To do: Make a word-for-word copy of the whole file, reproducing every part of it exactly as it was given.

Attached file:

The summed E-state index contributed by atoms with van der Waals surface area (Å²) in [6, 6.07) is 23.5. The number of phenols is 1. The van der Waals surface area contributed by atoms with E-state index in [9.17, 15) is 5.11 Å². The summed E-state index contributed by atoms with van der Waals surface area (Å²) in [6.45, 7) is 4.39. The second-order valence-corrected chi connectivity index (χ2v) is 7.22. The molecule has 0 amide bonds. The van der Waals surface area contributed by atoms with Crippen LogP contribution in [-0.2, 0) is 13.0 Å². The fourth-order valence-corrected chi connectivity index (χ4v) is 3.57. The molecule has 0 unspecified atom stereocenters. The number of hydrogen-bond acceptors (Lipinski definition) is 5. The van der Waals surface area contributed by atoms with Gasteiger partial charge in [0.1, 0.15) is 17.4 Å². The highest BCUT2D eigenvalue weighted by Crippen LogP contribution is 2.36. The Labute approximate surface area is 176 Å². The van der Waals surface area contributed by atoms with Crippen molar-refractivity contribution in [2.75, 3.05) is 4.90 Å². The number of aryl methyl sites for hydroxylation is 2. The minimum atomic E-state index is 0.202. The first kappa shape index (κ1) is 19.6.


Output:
The summed E-state index contributed by atoms with van der Waals surface area (Å²) in [6, 6.07) is 23.5. The number of phenols is 1. The van der Waals surface area contributed by atoms with E-state index in [9.17, 15) is 5.11 Å². The summed E-state index contributed by atoms with van der Waals surface area (Å²) in [6.45, 7) is 4.39. The second-order valence-corrected chi connectivity index (χ2v) is 7.22. The molecule has 0 amide bonds. The van der Waals surface area contributed by atoms with Crippen LogP contribution in [-0.2, 0) is 13.0 Å². The fourth-order valence-corrected chi connectivity index (χ4v) is 3.57. The molecule has 0 unspecified atom stereocenters. The number of hydrogen-bond acceptors (Lipinski definition) is 5. The van der Waals surface area contributed by atoms with Gasteiger partial charge in [0.1, 0.15) is 17.4 Å². The highest BCUT2D eigenvalue weighted by Crippen LogP contribution is 2.36. The Labute approximate surface area is 176 Å². The van der Waals surface area contributed by atoms with Crippen molar-refractivity contribution in [2.75, 3.05) is 4.90 Å². The number of aryl methyl sites for hydroxylation is 2. The minimum atomic E-state index is 0.202. The first kappa shape index (κ1) is 19.6.